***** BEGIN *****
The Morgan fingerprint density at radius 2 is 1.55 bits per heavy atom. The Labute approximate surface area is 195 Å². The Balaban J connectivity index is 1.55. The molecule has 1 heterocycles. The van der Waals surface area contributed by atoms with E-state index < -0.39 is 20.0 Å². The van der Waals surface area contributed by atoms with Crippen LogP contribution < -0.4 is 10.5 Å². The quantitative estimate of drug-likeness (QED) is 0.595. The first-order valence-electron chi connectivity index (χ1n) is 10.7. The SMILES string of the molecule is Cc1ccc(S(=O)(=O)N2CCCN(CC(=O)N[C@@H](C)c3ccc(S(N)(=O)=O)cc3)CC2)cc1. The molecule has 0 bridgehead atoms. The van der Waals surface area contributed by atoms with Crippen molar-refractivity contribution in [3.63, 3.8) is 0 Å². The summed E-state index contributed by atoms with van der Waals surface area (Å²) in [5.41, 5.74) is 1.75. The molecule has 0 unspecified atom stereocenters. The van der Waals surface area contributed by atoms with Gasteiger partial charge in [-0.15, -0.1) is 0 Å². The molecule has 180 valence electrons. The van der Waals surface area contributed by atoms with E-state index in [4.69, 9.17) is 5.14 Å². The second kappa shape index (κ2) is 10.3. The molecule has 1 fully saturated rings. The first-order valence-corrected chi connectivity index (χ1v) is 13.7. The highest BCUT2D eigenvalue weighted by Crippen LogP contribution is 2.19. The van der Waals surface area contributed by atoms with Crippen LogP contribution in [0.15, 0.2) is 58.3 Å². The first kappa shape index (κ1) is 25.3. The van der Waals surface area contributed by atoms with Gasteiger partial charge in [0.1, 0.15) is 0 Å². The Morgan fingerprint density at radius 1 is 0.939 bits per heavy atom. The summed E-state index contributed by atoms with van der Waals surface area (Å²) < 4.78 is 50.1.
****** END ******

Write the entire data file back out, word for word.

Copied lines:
The Morgan fingerprint density at radius 2 is 1.55 bits per heavy atom. The Labute approximate surface area is 195 Å². The Balaban J connectivity index is 1.55. The molecule has 1 heterocycles. The van der Waals surface area contributed by atoms with E-state index < -0.39 is 20.0 Å². The van der Waals surface area contributed by atoms with Crippen LogP contribution < -0.4 is 10.5 Å². The quantitative estimate of drug-likeness (QED) is 0.595. The first-order valence-electron chi connectivity index (χ1n) is 10.7. The SMILES string of the molecule is Cc1ccc(S(=O)(=O)N2CCCN(CC(=O)N[C@@H](C)c3ccc(S(N)(=O)=O)cc3)CC2)cc1. The molecule has 0 bridgehead atoms. The van der Waals surface area contributed by atoms with Crippen molar-refractivity contribution in [3.63, 3.8) is 0 Å². The summed E-state index contributed by atoms with van der Waals surface area (Å²) in [5.41, 5.74) is 1.75. The molecule has 0 unspecified atom stereocenters. The van der Waals surface area contributed by atoms with Gasteiger partial charge in [-0.15, -0.1) is 0 Å². The molecule has 180 valence electrons. The van der Waals surface area contributed by atoms with E-state index in [4.69, 9.17) is 5.14 Å². The second kappa shape index (κ2) is 10.3. The molecule has 1 fully saturated rings. The first-order valence-corrected chi connectivity index (χ1v) is 13.7. The highest BCUT2D eigenvalue weighted by Crippen LogP contribution is 2.19. The van der Waals surface area contributed by atoms with Crippen LogP contribution in [0.15, 0.2) is 58.3 Å². The first kappa shape index (κ1) is 25.3. The van der Waals surface area contributed by atoms with Gasteiger partial charge in [0.1, 0.15) is 0 Å². The Morgan fingerprint density at radius 1 is 0.939 bits per heavy atom. The summed E-state index contributed by atoms with van der Waals surface area (Å²) < 4.78 is 50.1.